Monday, November 14, 2016
Trump's U.S. Election Win – What Does This Mean for Mexico?
By Allan Wall
Donald J. Trump won the
U.S. presidential election on November 8th.
How will a Trump presidency affect Mexico?
Will it be as bad as has been
painted in the Mexican media, where hysterical denunciations of Donald Trump have been the norm since June of 2015, when he
entered the race?
I don’t think a Trump presidency will be a disaster for Mexico. In fact, there are things that
the Mexican government can do to work together constructively with Trump.
After all, diplomacy is not about “liking people,”
but about finding common interests between nations. And there is plenty there to work with between the
U.S. and Mexico.
Donald Trump’s candidacy caught a lot of people, not least Americans, by surprise.
There were plenty of confident predictions that Trump would not get the Republican nomination, and later that he would
lose the election.
Within the Republican Party, Trump’s insurgent campaign ruffled a lot of feathers and was opposed
by the party elite. But to no avail.
The American mainstream media was, for the most part, biased against the
Trump candidacy. On the other hand, media outlets couldn’t keep from reporting on the candidate.
Journalists might oppose Trump, but they couldn’t stop the coverage.
In Mexico, Trump was lambasted
by politicians, the media and entertainment personalities. The Mexican government mounted a naturalization
campaign to get Mexicans in the U.S. naturalized as American citizens so they could vote against Trump.
In the end, Donald Trump
In Mexico, the “Trump Effect” was when the peso’s ups and downs were correlated
with Trump’s rise or fall in the polls. This is about an individual who, remember, is not even a
public official yet. So, if the campaign statements of a candidate can really cause the peso to take a
dive, then it was not too strong to begin with.
Maybe the ongoing anti-Trump hysteria itself worked to weaken the
peso. If your political and media elite are going on and on about how bad a Trump presidency would be for
Mexico, then maybe the hysteria itself is weakening confidence in the peso.
Donald Trump is set to take office on January 20, 2017,
and after Trump takes office the Mexican government must deal with him.
On immigration, the divide between Trump’s proposals
and what Mexico wants is not surprising. For decades the Mexican government has used emigration as part of its economic program.
Getting more Mexicans out of Mexico helped the government by taking off a lot of pressure.
Mexicans in the United States aren’t using resources
in Mexico and for the most part aren’t opposing the government politically. And they’re sending money back.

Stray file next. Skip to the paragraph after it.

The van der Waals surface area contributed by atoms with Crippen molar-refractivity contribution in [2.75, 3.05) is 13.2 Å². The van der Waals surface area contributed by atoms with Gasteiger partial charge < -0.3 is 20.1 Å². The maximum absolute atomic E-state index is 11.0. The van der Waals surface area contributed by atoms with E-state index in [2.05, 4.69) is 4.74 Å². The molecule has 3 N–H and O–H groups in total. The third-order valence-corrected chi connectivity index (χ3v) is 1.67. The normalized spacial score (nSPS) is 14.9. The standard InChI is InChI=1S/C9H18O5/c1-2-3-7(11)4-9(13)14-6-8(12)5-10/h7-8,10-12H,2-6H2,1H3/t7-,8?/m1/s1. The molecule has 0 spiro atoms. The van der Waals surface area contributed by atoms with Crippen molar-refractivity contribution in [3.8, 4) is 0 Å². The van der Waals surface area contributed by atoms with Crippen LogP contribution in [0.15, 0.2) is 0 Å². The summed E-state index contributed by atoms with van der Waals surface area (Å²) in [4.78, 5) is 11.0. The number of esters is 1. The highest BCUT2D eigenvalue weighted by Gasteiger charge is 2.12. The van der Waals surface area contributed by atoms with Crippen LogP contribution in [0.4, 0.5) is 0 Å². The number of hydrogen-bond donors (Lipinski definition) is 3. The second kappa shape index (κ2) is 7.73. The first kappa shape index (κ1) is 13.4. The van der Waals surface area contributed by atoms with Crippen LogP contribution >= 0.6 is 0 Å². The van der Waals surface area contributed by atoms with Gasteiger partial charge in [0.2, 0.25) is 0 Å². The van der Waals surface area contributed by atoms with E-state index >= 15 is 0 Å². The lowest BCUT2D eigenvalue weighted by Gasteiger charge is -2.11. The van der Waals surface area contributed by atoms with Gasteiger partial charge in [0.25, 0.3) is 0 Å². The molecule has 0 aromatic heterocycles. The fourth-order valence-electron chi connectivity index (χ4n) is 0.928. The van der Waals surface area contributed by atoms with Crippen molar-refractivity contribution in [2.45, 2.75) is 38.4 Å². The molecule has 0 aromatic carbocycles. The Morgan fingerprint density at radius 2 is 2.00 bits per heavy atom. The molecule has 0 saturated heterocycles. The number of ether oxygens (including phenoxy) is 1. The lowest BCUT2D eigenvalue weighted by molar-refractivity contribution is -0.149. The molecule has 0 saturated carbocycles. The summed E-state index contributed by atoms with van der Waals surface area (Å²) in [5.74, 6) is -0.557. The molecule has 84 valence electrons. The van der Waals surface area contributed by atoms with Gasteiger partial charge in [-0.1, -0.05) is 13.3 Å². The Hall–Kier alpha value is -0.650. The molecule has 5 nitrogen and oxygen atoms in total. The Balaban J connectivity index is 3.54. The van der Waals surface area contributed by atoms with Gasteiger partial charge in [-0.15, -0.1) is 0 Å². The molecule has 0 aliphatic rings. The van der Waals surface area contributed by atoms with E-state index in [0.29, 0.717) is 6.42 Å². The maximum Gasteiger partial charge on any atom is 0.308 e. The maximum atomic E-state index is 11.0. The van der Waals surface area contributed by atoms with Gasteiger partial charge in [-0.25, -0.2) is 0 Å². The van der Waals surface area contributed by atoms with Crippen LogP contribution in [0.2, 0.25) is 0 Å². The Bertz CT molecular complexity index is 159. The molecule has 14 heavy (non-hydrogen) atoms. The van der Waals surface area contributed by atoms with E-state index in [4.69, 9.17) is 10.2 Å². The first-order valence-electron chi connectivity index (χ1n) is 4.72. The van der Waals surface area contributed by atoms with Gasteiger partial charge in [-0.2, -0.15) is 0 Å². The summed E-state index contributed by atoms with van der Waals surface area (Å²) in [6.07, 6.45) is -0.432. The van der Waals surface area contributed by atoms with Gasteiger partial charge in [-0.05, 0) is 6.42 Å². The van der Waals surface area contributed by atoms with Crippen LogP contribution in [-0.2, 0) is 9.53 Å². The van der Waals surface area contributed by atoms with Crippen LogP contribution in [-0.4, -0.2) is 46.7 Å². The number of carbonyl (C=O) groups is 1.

Income from remittances is now Mexico’s biggest income source, even surpassing oil revenues which have been hurt
by low oil prices.
So, of course a proposal to put a barrier on the U.S.-Mexican border is not going to go over well in Mexico, and that’s
an understatement. Plus, it doesn’t matter what sort of measures are proposed to secure the U.S.
border, they are criticized in Mexico as being too harsh.
Nowadays, the biggest illegal immigration problem is not Mexican illegal
immigration in the U.S., but Central American illegal immigration in the U.S. and in Mexico. Indeed, they
go through Mexico before ever making it into the U.S.
So if the U.S. does get control of its side of the U.S.-Mexican border, Mexico may
have to take more effective measures on its southeastern borders with Guatemala and Belize. Otherwise, many Central American
migrants could wind up being stuck in Mexico, and that’s not what the Mexican government wants.
On the matter of trade,
NAFTA (North American Free Trade Agreement) has been strongly criticized by Donald Trump, who wants to renegotiate it.
may be easier said than done. It would have to be renegotiated by all three countries, by the U.S., Canada
and Mexico, and approved in each country’s legislature. That could open a big can of worms.
the other hand, the Mexican government could consider working with Trump to fight off low-wage competition from China and
other Asian countries. After all, this is a threat to Mexico as well as to the United States.
Who knows what sorts of
deals a President Trump might make with Mexico. After all, didn’t Trump write a book called The
Art of the Deal? Savvy Mexican officials and diplomats might keep that in mind.
Allan Wall, an educator, resided in Mexico for many years. His website is located at http://www.allanwall.info.